The Curiosity Desk's weekly roundup of the stats, facts, tidbits and leftovers that almost slipped through the cracks in the WGBH newsroom.


Researching Electronic Control Weapons (ECWs) for a story this week, I learned that Taser is actually a “Propriety Eponym” — that is to say, a word that is or was a brand name that has become a generic term. There are, of course, plenty of well-known examples of this: Kleenex, Xerox, Q-Tip, Band-Aid. It turns out there are also a whole bunch of others that aren’t as well-known. Here are a few of my favorites:


Reporter Craig LeMoult spent a lot of time in the southern parts of Boston last week, on the heels of the Usaama Rahim shooting.  He was in Roslindale when Rahim's family spoke out, and later in the week was at the Mosque for Praising Allah in Roxbury for Rahim's Janazah (Islamic funeral service). After the service, Craig had a chance conversation with a member of the mosque who was there for Friday prayer. 

Craig: I talked to this guy, Michael Holtzclaw, outside the mosque. He told me about how he used to be a Cambridge firefighter, and how an Irish Catholic in the department inspired him to convert to Islam.

Craig was of course rolling tape. Here's Holtzclaw’s full tale, in his own words: 

It’s a classic American melting pot story set in a quickly diversifying Suffolk County. In 1990 there was a 34 percent chance a resident there would live next door to someone of a different ethnicity; by 2010 that had jumped to 52 percent. Incidentally, the idea of America as a “melting pot” rose to popularity on the heels of a 1908 play named — you guessed it — "The Melting Pot." 


My “This Week in Massachusetts History” story for this week centered on the 1954 Army-McCarthy hearings and the Boston lawyer, Joseph Welch, who uttered that famous line, “Have you no sense of decency, sir?” One thing historian David Oshinsky told me that didn’t make it into the story is that, behind the scenes, there was a handshake deal between Joseph Welch and Roy Cohn, chief counsel for Joe McCarthy.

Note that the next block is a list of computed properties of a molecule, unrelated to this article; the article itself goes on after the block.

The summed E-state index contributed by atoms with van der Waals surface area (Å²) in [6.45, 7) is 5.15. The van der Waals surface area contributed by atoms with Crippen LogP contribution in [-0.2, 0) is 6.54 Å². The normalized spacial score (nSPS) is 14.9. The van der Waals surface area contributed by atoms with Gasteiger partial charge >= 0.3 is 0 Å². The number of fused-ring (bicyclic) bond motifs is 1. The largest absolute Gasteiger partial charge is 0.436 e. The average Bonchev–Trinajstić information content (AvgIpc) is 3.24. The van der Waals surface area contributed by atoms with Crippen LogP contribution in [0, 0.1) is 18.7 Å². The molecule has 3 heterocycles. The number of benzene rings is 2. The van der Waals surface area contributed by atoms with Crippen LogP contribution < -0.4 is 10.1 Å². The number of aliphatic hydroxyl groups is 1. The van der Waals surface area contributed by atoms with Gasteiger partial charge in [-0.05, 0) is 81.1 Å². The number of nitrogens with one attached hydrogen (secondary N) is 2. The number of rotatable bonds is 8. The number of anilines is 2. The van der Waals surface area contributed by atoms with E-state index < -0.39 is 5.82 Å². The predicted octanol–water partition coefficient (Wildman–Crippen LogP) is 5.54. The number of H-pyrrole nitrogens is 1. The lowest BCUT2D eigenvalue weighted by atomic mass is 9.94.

McCarthy and Cohn had found out that Fred Fisher, a young lawyer who worked briefly on Welch’s team, had once belonged to the Lawyers Guild — a communist affiliated organization. Welch knew this could be used against him and made a deal. McCarthy wouldn’t bring up Fred Fisher, and Welch would keep some dirt he had on Cohn under wraps: Cohn had been a draft dodger.

Oshinsky said the deal first came to light in a Cohn biography, but he was skeptical about its veracity. That’s until he interviewed Fred Fisher, who showed him notes from the era that confirmed there was a deal in place. So when McCarthy brought Fisher up, prompting Welch’s famous line, not only was Welch peeved that McCarthy was going after an essentially innocent man, but that he was also breaking their deal. Indecent indeed.


This week's audio scrap comes from Kirk Carapezza at WGBH's higher-ed desk, On Campus. Earlier this week, Kirk reported on an app that aims to predict students' GPA based solely on how and where they spend their time. Privacy is so 20th Century. Anyhow, if you've ever wondered whether the big brains who make this kind of stuff are aware that they may be unwittingly turning us all into drones, Kirk's got your back.

I'm not sure if that makes me feel  better or worse. 

And that's all the news that wasn't fit to print ... until now.

Has something in the news - or something completely random - caught your eye and left you wanting to know more? Email us at We may just look into it for you.